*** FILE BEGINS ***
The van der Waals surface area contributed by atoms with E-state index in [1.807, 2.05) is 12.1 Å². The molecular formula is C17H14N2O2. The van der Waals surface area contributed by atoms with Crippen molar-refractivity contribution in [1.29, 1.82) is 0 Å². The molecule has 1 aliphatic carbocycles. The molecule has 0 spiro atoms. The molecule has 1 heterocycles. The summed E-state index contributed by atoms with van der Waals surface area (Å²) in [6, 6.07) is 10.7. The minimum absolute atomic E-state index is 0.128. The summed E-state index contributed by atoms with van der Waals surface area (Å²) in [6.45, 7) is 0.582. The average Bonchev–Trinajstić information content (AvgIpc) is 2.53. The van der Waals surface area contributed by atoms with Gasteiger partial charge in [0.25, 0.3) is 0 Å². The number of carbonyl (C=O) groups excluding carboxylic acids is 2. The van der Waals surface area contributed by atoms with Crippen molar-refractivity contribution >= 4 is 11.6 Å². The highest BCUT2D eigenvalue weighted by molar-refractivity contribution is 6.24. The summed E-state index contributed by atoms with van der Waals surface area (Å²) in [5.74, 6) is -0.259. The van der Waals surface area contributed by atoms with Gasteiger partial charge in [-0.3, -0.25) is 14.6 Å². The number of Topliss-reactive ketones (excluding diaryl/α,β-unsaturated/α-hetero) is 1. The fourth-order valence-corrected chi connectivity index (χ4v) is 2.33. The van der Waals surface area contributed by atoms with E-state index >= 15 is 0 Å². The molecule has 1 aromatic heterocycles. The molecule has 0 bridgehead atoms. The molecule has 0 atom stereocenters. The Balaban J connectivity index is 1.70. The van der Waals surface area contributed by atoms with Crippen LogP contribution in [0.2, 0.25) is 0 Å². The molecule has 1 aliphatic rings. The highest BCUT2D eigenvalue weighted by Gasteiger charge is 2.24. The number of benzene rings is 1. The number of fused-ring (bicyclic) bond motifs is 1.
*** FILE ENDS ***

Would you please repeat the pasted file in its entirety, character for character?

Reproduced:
The van der Waals surface area contributed by atoms with E-state index in [1.807, 2.05) is 12.1 Å². The molecular formula is C17H14N2O2. The van der Waals surface area contributed by atoms with Crippen molar-refractivity contribution in [1.29, 1.82) is 0 Å². The molecule has 1 aliphatic carbocycles. The molecule has 0 spiro atoms. The molecule has 1 heterocycles. The summed E-state index contributed by atoms with van der Waals surface area (Å²) in [6, 6.07) is 10.7. The minimum absolute atomic E-state index is 0.128. The summed E-state index contributed by atoms with van der Waals surface area (Å²) in [6.45, 7) is 0.582. The average Bonchev–Trinajstić information content (AvgIpc) is 2.53. The van der Waals surface area contributed by atoms with Gasteiger partial charge in [0.25, 0.3) is 0 Å². The number of carbonyl (C=O) groups excluding carboxylic acids is 2. The van der Waals surface area contributed by atoms with Crippen molar-refractivity contribution >= 4 is 11.6 Å². The highest BCUT2D eigenvalue weighted by molar-refractivity contribution is 6.24. The summed E-state index contributed by atoms with van der Waals surface area (Å²) in [5.74, 6) is -0.259. The van der Waals surface area contributed by atoms with Gasteiger partial charge in [-0.3, -0.25) is 14.6 Å². The number of Topliss-reactive ketones (excluding diaryl/α,β-unsaturated/α-hetero) is 1. The fourth-order valence-corrected chi connectivity index (χ4v) is 2.33. The van der Waals surface area contributed by atoms with E-state index >= 15 is 0 Å². The molecule has 1 aromatic heterocycles. The molecule has 0 bridgehead atoms. The molecule has 0 atom stereocenters. The Balaban J connectivity index is 1.70. The van der Waals surface area contributed by atoms with Crippen LogP contribution in [0.2, 0.25) is 0 Å². The molecule has 1 aliphatic rings. The highest BCUT2D eigenvalue weighted by Gasteiger charge is 2.24. The number of benzene rings is 1. The number of fused-ring (bicyclic) bond motifs is 1.